Show simple item record

dc.contributor.advisorJohn-Paul Barrington Clarke.en_US
dc.contributor.authorAbad, Antonio Manuel, 1976-en_US
dc.contributor.otherMassachusetts Institute of Technology. Dept. of Aeronautics and Astronautics.en_US
dc.date.accessioned2005-06-02T18:30:22Z
dc.date.available2005-06-02T18:30:22Z
dc.date.copyright2004en_US
dc.date.issued2004en_US
dc.identifier.urihttp://hdl.handle.net/1721.1/17751
dc.descriptionThesis (S.M.)--Massachusetts Institute of Technology, Dept. of Aeronautics and Astronautics, 2004.en_US
dc.descriptionLeaf 157 blank.en_US
dc.descriptionIncludes bibliographical references (leaves 123-124).en_US
dc.description.abstractA motivation exists to formulate and implement new tools and methodologies to address the problem of congestion in the National Airspace System (NAS). This thesis presents a novel methodology for allocating aircraft among En Route flight levels as a means to mitigate air traffic congestion and stakeholder operating costs. The core of the methodology is a decision-aiding tool comprised of a Mixed-Integer Linear Program (MILP) that is solved using a an A* Search-based Branch & Bound framework. Two metrics, measuring cumulative delay reduction and fuel burn savings, are used to benchmark the performance of the methodology. A combination of these two metrics is also explored as a means to minimize overall airline operating costs. A subsection of the Northeast Corridor is modeled and forms part of the analytic structure used to quantify the potential benefits of the proposed methodology. Simulations are generated from these models in order to gain an understanding of the benefits as they relate to varying NAS conditions. The following scenarios were modeled: 1) A baseline single jetway corridor, 2) Reduced Vertical Separation Minimum (RVSM), 3) Miles in Trail (MIT) restrictions on corridor traffic, and 4) the merging of Terminal Area air traffic with En route air traffic. Thus, this research also provides a preliminary, quantitative measure of the delay reduction, fuel burn savings and operating cost savings possible under each scenario, within a NAS corridor setting. Results indicate that 8.5 minutes of delay reduction per flight can be achieved when minimizing air traffic delay. Similarly, 16.47 kg/min of fuel burn savings per flight can be achieved when minimizing air traffic fuel burn. Instituting RVSM procedures result in an additional 45% of delayen_US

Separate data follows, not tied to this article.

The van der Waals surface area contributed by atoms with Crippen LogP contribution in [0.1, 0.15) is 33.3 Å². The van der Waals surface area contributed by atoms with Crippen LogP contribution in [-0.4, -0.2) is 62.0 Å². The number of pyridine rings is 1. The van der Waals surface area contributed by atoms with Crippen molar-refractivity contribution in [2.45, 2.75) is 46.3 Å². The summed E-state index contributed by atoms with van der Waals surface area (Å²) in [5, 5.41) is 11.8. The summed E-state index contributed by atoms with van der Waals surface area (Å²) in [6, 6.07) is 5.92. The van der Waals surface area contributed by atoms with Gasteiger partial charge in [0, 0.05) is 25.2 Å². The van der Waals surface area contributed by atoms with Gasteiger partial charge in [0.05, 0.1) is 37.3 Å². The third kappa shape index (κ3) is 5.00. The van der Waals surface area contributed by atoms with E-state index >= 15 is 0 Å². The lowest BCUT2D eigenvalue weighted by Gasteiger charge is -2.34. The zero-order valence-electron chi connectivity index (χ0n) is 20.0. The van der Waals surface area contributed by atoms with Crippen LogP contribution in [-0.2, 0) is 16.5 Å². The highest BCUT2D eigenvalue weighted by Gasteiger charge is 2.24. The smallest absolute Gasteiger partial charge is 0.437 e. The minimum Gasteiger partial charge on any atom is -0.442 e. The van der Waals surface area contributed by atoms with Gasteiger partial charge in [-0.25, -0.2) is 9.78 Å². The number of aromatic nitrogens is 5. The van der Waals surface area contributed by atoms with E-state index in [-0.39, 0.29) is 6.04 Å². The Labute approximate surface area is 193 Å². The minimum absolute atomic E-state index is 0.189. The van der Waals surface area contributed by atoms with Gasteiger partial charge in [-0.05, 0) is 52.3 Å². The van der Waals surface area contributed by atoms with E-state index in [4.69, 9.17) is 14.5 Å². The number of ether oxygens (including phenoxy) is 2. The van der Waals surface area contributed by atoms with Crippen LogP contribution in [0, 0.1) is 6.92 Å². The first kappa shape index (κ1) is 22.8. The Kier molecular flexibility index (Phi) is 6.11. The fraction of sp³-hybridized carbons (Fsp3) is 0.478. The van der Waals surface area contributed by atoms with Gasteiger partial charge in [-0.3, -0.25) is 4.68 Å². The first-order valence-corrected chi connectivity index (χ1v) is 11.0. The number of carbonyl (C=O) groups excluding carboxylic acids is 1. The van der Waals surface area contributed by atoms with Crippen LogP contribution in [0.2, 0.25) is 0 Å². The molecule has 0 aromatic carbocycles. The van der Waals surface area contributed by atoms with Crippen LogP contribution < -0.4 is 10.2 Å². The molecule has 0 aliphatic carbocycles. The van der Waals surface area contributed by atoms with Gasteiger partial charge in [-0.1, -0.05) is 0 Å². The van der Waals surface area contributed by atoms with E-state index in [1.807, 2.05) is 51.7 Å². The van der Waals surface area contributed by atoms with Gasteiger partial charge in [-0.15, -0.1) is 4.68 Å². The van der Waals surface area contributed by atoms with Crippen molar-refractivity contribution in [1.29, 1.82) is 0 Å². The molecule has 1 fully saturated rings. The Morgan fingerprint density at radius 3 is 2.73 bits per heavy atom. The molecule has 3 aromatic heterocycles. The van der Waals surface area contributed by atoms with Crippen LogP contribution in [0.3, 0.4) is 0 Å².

dc.description.abstract(cont.) reduction. Imposing MIT restrictions result in a 41% loss of delay reduction savings. These results were obtained for corridor simulations of 30 minutes in duration. Finally, the methodology is shown to be effective for use as a decision-aiding tool to merge air traffic streams.en_US
dc.description.statementofresponsibilityby Antonio Manuel Abad.en_US
dc.format.extent157 leavesen_US
dc.format.extent6004845 bytes
dc.format.extent6004650 bytes
dc.format.mimetypeapplication/pdf
dc.format.mimetypeapplication/pdf
dc.language.isoengen_US
dc.publisherMassachusetts Institute of Technologyen_US
dc.rightsM.I.T. theses are protected by copyright. They may be viewed from this source for any purpose, but reproduction or distribution in any format is prohibited without written permission. See provided URL for inquiries about permission.en_US
dc.rights.urihttp://dspace.mit.edu/handle/1721.1/7582
dc.subjectAeronautics and Astronautics.en_US
dc.titleUsing tactical flight level resource allocation to alleviate congested en-route airspaceen_US
dc.typeThesisen_US
dc.description.degreeS.M.en_US
dc.contributor.departmentMassachusetts Institute of Technology. Dept. of Aeronautics and Astronautics.en_US
dc.contributor.departmentMassachusetts Institute of Technology. Department of Aeronautics and Astronautics
dc.identifier.oclc56523481en_US


Files in this item

Thumbnail

This item appears in the following Collection(s)

Show simple item record